So sorry to hear about your experience. That must’ve been hard.

  • http://jennyrain.com JennyRain

    great post!

    • Anonymous

      Thank you, Jenny.

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  • http://www.jeffrandleman.com Jeff Randleman

    Thanks for the great reminder that we need to be executioners of costly grace in all that we do. I’m so thankful to have read this today.

  • Zoe

    So very true. My son (6) was in a class last year that had one teacher (1 day a week) who was borderline abusive to the students – constantly yelling, telling a student to shut up who was crying because his finger was crushed, ridiculing and deriding students in the name of ‘joking’ etc. I confronted her gently for I believed she did actually care for the students but needed to change her approach and speech, and her response was to ask for ‘grace’ – she was tired, unwell, didn’t mean to be so rude nor to yell at the children, it was just her way of joking.. the list was endless. In short, she was asking a group of 4, 5 and 6 year old students to show more grace than she was willing or able to show them. Fortunately it was resolved once I pointed this out to her and she apologized to the children involved and made changes. But I shudder to think how often this false grace is demanded and unfortunately given – by not accepting the excuse, and indulged, she was enabled to change and grow. And most importantly, those tender young souls were spared.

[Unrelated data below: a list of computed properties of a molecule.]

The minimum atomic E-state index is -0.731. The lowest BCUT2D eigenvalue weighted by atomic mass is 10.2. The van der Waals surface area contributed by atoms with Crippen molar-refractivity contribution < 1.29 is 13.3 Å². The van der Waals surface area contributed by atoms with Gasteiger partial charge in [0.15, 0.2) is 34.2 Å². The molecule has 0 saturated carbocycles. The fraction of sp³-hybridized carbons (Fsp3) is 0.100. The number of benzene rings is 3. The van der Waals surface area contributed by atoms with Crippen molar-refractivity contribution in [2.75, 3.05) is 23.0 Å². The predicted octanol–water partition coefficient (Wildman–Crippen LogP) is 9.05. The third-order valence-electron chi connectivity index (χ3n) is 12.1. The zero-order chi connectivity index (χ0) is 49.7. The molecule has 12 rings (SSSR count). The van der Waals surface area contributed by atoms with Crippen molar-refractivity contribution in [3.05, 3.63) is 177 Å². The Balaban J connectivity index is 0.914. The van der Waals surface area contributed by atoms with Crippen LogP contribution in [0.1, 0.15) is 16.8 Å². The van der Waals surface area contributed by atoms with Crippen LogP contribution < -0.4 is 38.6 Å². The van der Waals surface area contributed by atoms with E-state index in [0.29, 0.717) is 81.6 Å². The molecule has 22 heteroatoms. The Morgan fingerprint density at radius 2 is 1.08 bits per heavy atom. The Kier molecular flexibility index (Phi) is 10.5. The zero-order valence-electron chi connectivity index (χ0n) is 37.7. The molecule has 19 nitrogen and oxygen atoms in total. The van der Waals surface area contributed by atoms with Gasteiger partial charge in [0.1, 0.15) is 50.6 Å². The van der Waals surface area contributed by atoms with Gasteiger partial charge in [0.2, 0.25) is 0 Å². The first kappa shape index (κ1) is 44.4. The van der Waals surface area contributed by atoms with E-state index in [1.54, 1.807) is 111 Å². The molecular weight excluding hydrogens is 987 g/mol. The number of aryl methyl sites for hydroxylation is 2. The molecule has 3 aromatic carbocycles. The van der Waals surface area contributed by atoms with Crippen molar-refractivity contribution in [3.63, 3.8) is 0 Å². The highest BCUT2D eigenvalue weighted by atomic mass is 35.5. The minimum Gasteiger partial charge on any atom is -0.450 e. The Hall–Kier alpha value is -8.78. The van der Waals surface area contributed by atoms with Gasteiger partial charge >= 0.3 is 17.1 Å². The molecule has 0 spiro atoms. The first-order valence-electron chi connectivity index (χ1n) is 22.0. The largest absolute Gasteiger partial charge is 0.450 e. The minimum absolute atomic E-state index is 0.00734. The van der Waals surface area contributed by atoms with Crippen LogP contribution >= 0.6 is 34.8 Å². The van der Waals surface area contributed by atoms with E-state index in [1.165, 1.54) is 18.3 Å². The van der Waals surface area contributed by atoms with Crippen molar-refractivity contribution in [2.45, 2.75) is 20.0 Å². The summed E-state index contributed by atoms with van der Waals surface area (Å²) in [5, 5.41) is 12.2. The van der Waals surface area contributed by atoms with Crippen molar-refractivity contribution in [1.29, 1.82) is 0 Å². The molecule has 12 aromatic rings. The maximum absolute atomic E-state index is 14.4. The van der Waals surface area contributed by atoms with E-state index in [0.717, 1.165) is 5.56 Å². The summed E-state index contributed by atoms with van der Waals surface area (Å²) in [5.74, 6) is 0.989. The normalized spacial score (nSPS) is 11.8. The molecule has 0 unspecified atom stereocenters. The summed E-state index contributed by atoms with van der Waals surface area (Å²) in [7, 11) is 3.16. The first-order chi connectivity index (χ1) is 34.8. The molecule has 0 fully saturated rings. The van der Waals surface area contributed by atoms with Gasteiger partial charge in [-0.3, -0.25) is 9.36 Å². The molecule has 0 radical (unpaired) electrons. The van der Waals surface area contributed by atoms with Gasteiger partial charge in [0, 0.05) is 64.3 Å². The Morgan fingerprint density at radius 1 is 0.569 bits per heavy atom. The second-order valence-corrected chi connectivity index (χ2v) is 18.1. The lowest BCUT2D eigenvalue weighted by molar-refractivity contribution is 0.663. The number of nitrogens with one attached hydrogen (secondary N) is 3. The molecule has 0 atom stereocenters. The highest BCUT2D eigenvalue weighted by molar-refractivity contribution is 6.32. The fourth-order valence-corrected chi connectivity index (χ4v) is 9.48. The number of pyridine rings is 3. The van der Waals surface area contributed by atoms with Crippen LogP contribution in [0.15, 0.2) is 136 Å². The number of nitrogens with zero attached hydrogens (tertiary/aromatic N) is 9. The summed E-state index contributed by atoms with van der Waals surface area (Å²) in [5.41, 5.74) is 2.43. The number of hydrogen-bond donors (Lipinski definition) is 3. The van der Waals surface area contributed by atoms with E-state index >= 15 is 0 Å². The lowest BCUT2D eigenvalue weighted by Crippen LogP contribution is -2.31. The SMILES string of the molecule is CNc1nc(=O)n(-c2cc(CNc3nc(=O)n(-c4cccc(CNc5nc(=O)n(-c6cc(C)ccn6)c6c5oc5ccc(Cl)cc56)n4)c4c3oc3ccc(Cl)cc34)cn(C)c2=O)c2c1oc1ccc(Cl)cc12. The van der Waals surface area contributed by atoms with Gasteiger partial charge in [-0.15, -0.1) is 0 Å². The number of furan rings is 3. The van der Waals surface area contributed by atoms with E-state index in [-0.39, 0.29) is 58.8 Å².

• David Adeola

    This is a very much needed word at this time where the message of grace comes across as a License for misbehaving and God’s grace is available so I can do what I want…! Some don’t even want to read some parts of the Bible anymore! Paul warns in Hebrews 10:29 “Of how much worse punishment, do you suppose, will he be thought worthy who has trampled the Son of God underfoot, counted the blood of the covenant by which he was sanctified a common thing, and insulted the Spirit of grace?” We need to continue to emphasize that it costs Jesus everything and let holiness be the hallmark of a true believer! Thank you!

  • http://www.convenientcalendar.com Convenient Calendar

    There is a misconception between grace and tollerance, Jesus had grace for the sinners for they know now what they did but he could not tolerate the money changers in the church, discernment is they key, if you are dealing with an unbeliever than the grace should be there, but if someone knows better and claims to know Christ etc than that would probably be tollerance in most cases, but not all.